The Roman military occupation of a significant part of what is now northern Scotland lasted only about 40 years; although their influence on the southern section of the country, occupied by Brythonic tribes such as the Votadini and Damnonii, would still have been considerable between the first and fifth centuries.
Scotland may have been part of a Late Bronze Age maritime trading culture called the Atlantic Bronze Age, which included other Celtic nations, and the areas that became England, France, Spain, and Portugal.
In the Bay of Skaill, the storm stripped the earth from a large irregular knoll, known as "Skerrabra".
When the storm cleared, local villagers found the outline of a village, consisting of a number of small houses without roofs.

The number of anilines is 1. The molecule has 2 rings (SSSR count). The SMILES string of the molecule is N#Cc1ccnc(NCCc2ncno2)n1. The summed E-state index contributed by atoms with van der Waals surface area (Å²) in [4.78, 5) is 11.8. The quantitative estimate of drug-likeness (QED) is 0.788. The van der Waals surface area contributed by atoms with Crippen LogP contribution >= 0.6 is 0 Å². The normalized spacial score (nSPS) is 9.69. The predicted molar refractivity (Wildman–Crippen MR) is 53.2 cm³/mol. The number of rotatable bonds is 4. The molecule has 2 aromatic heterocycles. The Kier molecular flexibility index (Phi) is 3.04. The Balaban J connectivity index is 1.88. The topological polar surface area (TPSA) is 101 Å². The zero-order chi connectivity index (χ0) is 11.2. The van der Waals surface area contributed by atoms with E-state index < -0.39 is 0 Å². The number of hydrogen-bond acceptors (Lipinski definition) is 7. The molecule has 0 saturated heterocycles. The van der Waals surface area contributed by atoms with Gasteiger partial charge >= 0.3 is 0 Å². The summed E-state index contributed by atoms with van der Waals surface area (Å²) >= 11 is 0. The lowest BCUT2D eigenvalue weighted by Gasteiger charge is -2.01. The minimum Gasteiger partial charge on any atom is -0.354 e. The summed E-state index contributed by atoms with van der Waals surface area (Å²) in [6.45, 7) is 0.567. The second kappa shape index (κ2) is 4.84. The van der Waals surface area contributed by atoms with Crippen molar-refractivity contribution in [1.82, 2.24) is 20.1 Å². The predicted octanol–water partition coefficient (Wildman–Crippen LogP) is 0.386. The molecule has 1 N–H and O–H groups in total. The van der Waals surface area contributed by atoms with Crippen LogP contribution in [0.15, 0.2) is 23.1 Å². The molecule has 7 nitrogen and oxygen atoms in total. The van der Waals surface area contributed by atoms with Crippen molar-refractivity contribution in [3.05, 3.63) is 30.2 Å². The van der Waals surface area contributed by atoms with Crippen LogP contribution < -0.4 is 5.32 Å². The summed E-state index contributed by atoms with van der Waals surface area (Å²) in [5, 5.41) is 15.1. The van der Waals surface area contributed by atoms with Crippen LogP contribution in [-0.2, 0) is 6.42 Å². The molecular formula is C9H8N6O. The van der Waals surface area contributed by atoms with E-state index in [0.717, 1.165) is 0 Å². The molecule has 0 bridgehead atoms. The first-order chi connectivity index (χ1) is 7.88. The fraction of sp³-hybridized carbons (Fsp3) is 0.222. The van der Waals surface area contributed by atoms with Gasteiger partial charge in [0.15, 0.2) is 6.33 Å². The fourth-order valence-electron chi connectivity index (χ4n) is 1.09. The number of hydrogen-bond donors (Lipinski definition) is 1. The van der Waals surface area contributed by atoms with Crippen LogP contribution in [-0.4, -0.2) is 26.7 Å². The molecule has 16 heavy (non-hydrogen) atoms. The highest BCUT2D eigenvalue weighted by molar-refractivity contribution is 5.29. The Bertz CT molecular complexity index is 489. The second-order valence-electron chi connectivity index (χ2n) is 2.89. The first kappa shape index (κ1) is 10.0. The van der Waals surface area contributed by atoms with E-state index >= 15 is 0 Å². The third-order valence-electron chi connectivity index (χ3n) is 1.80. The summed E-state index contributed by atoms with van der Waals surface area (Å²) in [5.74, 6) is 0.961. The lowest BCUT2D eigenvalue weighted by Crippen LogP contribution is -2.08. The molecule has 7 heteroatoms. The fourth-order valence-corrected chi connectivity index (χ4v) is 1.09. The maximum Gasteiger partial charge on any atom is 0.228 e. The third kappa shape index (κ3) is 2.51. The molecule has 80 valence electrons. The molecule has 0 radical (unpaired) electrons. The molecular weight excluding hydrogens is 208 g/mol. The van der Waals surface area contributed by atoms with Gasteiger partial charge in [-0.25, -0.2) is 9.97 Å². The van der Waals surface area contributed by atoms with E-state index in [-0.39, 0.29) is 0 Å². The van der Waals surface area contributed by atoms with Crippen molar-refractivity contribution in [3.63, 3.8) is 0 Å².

The written protohistory of Scotland began with the arrival of the Roman Empire in southern and central Great Britain, when the Romans occupied what is now England and Wales, administering it as a province called Britannia.
Scotland subsequently entered into a political union with the Kingdom of England on to create the new Kingdom of Great Britain.
The union also created a new Parliament of Great Britain, which succeeded both the Parliament of Scotland and the Parliament of England.
The 'traditional' view is that settlers from Ireland founded the kingdom, bringing Gaelic language and culture with them.
However, some archaeologists have argued against this view, saying there is no archaeological or placename evidence for a migration or a takeover by a small group of elites.
It shares a border with England to the south, and is otherwise surrounded by the Atlantic Ocean, with the North Sea to the east and the North Channel and Irish Sea to the south-west.